Offering 10.2 megapixels and Nikon�'s exclusive EXPEED processor, the JPEG/Large Fine setting produced crisp images with pleasing colors and good exposure. Colors are quite saturated and most users will appreciate the effect. The TTL AF system is fast and accurate. Just like we saw with the D40x, noise levels are satisfactory and can be detected slightly at ISO 200 (dark shadow areas), becoming more noticeable as the sensitivity value is increased. Our ISO 800 shots were capable of producing useable 8x10-inch and smaller prints, even ISO 1600 looks relatively good. You can also enable Noise Reduction, which will help reduce noise artifacts in the image, however, you do loose a bit of detail in the process. Be sure to check out our samples page, where we have an example at each of the ISO settings.

The included Nikon Software Suite had everything you'll need to transfer and perform minor edits on your PC or Mac. I found out that this software was not required if you are running Vista or OS X Leopard. The optional Nikon Capture NX is a very useful tool in the editing process, offering a wealth of adjustment options for NEF files as well as JPEG and TIFF formats. If you plan on shooting a your photos in RAW mode, be sure to get Capture NX or one of the alternative RAW applications or plug-ins.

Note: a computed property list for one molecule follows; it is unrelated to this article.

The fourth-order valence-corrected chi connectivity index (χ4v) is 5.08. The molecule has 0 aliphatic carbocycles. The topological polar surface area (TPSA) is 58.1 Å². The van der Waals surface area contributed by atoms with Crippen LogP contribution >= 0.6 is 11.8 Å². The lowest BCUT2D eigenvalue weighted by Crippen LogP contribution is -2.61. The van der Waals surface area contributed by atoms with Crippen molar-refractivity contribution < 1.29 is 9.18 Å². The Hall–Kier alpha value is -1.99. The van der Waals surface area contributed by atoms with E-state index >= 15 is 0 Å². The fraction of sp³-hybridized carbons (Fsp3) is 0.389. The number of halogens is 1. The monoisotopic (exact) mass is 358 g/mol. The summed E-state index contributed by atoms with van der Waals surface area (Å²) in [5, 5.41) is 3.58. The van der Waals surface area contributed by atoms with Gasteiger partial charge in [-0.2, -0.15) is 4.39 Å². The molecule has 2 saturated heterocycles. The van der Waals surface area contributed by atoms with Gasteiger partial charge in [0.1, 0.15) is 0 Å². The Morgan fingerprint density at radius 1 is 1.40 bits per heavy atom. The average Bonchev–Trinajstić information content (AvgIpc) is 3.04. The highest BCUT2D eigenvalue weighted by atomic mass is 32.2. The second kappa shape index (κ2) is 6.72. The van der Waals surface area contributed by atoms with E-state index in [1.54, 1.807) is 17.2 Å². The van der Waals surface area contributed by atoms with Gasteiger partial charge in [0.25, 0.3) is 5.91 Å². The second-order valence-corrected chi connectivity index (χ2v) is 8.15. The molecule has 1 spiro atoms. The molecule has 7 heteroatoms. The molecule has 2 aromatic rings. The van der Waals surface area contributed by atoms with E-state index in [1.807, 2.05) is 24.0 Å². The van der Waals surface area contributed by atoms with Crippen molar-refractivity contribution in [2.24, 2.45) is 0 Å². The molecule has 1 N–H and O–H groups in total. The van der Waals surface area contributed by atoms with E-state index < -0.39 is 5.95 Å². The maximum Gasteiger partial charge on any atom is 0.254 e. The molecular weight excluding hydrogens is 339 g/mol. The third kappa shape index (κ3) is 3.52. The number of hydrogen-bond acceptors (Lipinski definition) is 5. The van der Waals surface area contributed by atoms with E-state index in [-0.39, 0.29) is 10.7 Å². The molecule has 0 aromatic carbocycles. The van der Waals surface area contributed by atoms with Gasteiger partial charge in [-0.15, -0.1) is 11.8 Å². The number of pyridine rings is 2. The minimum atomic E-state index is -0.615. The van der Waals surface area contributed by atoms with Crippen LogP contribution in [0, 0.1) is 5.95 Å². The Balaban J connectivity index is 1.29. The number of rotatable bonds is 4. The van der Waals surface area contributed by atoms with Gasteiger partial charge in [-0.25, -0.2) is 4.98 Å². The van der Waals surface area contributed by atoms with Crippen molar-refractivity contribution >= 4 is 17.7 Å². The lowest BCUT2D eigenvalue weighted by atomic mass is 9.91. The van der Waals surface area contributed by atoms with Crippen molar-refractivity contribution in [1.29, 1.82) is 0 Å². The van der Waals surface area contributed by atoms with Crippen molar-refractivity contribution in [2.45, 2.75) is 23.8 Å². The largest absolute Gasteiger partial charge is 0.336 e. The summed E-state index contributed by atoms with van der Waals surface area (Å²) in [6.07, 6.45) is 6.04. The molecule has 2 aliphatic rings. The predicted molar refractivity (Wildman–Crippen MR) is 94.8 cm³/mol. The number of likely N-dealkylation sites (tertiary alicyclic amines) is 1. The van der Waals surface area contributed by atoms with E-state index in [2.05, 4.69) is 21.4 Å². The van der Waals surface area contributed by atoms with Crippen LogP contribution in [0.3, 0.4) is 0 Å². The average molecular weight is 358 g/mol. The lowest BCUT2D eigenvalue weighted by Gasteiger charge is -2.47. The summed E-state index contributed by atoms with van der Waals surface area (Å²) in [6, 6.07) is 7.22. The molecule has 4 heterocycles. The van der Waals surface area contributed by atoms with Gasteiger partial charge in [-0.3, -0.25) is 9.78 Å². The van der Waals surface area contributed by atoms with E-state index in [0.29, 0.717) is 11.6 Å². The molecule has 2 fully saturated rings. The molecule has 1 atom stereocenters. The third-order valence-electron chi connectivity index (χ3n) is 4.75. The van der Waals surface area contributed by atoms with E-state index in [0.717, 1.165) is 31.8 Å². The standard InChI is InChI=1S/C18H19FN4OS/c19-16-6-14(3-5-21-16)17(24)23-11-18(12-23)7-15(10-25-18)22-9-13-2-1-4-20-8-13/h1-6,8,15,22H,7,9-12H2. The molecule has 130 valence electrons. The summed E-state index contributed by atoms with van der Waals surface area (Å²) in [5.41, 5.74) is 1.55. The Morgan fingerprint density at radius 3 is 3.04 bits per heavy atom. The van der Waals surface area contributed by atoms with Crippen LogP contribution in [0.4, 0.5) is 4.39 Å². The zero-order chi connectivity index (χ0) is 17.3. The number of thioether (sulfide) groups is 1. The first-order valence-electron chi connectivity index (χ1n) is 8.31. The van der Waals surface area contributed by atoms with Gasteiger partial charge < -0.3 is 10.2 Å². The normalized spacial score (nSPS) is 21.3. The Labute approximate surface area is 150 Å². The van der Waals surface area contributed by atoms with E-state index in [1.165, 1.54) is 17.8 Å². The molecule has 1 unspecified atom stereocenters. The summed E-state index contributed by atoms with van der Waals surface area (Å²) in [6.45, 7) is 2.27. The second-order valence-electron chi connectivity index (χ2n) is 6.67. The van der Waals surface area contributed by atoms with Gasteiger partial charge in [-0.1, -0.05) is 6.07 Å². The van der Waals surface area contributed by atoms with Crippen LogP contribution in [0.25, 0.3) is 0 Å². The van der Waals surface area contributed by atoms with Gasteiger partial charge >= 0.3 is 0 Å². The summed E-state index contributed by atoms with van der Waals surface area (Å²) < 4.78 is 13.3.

Bottom line - The new Nikon D60 is quite impressive for an entry-level dSLR, offering superb performance, great image quality, and multiple exposure options. The 3fps continuous drive mode (or 3.5fps in our testing), Sensor Cleaning system and onboard HELP Menu are distinct improvements for this soon to be popular camera. As the successor to the D40x, the D60 is sure to please the novice shooter - or even the seasoned photographer seeking a lighter camera for those long days of shooting. The latest technology is available on the D60 including Eight Digital Vari-Programs and a variety of Retouch Menus, including Quick Retouch, Stop-motion Movie and NEF (RAW) Processing. With a street price of US$749.95 or less for the camera/lens outfit, the Nikon D60 digital SLR package offers an outstanding value. You get the experience and reliability of Nikon along with a large selection of accessories.